Challenges of Black and Other Minority Students Around Equity and Inclusion in a Postsecondary Institution in Ontario, Canada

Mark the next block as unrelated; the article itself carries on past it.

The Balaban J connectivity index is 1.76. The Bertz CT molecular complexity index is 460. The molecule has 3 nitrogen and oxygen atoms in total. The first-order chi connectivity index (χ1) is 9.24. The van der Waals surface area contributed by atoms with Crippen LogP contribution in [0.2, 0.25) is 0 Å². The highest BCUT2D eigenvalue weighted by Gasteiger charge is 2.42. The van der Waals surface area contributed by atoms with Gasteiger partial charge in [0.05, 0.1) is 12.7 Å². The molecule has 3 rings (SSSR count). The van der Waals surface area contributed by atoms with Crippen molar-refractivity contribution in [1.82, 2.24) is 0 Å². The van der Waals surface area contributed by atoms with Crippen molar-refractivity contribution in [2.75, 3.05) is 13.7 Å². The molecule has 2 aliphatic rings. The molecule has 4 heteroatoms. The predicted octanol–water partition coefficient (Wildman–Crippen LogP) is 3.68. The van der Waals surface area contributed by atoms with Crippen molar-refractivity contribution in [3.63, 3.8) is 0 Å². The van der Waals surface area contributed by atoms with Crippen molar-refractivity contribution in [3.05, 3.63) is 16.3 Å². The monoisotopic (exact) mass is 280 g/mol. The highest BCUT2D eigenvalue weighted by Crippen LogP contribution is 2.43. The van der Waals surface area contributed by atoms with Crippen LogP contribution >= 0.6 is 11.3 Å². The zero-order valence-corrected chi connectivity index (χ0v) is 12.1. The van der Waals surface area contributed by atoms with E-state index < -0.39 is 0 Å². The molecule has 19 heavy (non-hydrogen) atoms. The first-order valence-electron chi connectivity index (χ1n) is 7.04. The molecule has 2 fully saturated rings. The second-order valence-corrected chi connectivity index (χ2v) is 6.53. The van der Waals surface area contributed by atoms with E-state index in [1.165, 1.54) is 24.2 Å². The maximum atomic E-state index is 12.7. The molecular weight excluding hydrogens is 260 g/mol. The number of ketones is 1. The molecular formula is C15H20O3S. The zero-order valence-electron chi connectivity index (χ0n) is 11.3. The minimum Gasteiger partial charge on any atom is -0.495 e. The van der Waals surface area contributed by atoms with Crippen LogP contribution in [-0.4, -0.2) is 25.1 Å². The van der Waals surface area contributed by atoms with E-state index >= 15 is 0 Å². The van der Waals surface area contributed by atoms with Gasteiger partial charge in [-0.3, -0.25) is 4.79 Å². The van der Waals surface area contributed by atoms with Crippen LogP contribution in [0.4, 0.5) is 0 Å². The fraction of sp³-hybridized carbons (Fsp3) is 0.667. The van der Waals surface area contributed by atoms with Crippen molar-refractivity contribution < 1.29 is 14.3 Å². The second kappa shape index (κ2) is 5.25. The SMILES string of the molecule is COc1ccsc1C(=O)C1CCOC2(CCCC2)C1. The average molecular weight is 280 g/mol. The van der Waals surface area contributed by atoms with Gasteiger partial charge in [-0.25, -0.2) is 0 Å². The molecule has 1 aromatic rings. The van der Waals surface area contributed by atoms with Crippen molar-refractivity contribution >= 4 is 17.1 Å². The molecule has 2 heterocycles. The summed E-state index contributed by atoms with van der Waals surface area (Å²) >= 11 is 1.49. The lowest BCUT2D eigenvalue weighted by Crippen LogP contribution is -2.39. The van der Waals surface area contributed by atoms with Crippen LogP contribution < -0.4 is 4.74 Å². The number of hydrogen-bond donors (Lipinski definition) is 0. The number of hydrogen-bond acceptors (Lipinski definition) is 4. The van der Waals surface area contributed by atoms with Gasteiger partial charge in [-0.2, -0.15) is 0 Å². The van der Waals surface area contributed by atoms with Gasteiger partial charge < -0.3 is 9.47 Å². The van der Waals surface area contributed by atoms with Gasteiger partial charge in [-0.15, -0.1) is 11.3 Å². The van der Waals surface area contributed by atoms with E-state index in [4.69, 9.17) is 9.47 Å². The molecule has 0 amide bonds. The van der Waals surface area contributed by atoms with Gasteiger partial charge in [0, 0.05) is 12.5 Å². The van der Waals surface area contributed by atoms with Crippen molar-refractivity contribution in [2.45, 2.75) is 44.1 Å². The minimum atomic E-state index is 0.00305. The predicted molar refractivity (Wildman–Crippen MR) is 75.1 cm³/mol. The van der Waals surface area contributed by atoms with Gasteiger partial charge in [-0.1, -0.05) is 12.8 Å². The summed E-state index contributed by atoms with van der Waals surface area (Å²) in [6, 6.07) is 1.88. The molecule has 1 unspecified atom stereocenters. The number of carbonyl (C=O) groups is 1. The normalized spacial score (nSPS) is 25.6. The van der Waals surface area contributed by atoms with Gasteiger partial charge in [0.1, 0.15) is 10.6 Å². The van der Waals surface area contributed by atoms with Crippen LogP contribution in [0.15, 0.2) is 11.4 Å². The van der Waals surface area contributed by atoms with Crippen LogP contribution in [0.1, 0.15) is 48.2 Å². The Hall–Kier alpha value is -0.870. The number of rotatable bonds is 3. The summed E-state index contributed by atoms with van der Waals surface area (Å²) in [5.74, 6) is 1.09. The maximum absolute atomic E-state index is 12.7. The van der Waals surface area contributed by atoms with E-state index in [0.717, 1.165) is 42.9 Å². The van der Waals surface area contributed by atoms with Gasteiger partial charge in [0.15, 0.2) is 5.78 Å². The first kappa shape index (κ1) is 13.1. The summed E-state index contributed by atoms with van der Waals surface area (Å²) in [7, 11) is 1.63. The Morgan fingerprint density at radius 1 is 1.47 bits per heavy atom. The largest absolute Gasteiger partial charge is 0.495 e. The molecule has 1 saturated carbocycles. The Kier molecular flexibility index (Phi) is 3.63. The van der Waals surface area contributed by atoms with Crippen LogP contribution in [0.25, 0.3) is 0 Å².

In Canada statistics show that visible minorities represent 23.3% of the total Canadian population. The vast majority (94.8%) of the foreign-born population lives in Ontario (53.3%), British Columbia, Quebec, and Alberta. Also, in 2016 Africa ranks second as a source of newcomers in Canada representing 13.4% of the share between 2011 and 2016. This study investigates the challenges of this minority population around equity and inclusion at a post secondary institution in Ontario, Canada. Minority students are constituted of Black (African and Caribbean), Middle Eastern, Mixed, Latin, South Asian, Chinese, and Indigenous communities. Stratified sampling was used to distinguish Black students from other minority students. Black students were further stratified into Caribbean and African with the final level of stratification being the ancestral country of origin. This research used a mix method to collect quantitative and qualitative data. The survey was conducted on 132 participants coming from a post secondary institution in Ontario. Among these students, 7 accepted to take part in the interview for this study and referred 3 other minority students. In total 10 minority students (7 undergraduate and 3 graduates; 5 domestic and 5 international) participated to the interview of this study. Black students faced more challenges than other minority students around equity and inclusion. Minority students faced socio-economic challenges due to high tuition fees (international students), racial discrimination, and racial micro-aggressions. Homophily with subtle segregation was the type of relationships prevalent between Black, non-White, and White students. Systemic racism prevailed characterised by a macroaggression policy that took 100 years to grant an apology to afflicted Black students without accompanying measures. This study recommends for better inclusion of minority students developing a culture of integration (both homophily and propinquity relationships), supporting apology for macroaggression policy with a special scholarship for Black students. This study also recommends the enhancement of equity by providing more opportunity to the White population to learn about multiculturalism, the increase in number of Black students, teachers and staff who are far less represented within the minority population and the introduction and promotion of more extracurricular opportunities that facilitate integration of minority students.